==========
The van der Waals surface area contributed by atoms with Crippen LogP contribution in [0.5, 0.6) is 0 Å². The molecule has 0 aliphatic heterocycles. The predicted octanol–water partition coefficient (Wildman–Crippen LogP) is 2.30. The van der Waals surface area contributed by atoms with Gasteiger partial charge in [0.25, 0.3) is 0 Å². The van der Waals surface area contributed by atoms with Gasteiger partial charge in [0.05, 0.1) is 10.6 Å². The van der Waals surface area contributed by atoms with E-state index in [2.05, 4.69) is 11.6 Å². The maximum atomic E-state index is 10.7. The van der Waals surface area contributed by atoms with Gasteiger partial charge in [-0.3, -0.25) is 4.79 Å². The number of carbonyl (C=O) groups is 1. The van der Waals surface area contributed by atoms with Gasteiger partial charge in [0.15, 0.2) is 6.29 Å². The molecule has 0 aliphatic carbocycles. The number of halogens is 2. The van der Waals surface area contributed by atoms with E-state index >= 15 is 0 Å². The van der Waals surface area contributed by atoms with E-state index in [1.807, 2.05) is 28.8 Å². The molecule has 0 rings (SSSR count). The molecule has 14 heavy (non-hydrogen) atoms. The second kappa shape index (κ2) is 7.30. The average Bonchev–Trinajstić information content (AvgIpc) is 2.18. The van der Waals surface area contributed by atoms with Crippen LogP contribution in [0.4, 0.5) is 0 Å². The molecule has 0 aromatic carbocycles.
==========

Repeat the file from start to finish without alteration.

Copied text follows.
The van der Waals surface area contributed by atoms with Crippen LogP contribution in [0.5, 0.6) is 0 Å². The molecule has 0 aliphatic heterocycles. The predicted octanol–water partition coefficient (Wildman–Crippen LogP) is 2.30. The van der Waals surface area contributed by atoms with Gasteiger partial charge in [0.25, 0.3) is 0 Å². The van der Waals surface area contributed by atoms with Gasteiger partial charge in [0.05, 0.1) is 10.6 Å². The van der Waals surface area contributed by atoms with E-state index in [2.05, 4.69) is 11.6 Å². The maximum atomic E-state index is 10.7. The van der Waals surface area contributed by atoms with Gasteiger partial charge in [-0.3, -0.25) is 4.79 Å². The number of carbonyl (C=O) groups is 1. The van der Waals surface area contributed by atoms with Gasteiger partial charge in [0.15, 0.2) is 6.29 Å². The molecule has 0 aliphatic carbocycles. The number of halogens is 2. The van der Waals surface area contributed by atoms with E-state index >= 15 is 0 Å². The van der Waals surface area contributed by atoms with E-state index in [1.807, 2.05) is 28.8 Å². The molecule has 0 rings (SSSR count). The molecule has 14 heavy (non-hydrogen) atoms. The second kappa shape index (κ2) is 7.30. The average Bonchev–Trinajstić information content (AvgIpc) is 2.18. The van der Waals surface area contributed by atoms with Crippen LogP contribution in [0.4, 0.5) is 0 Å². The molecule has 0 aromatic carbocycles.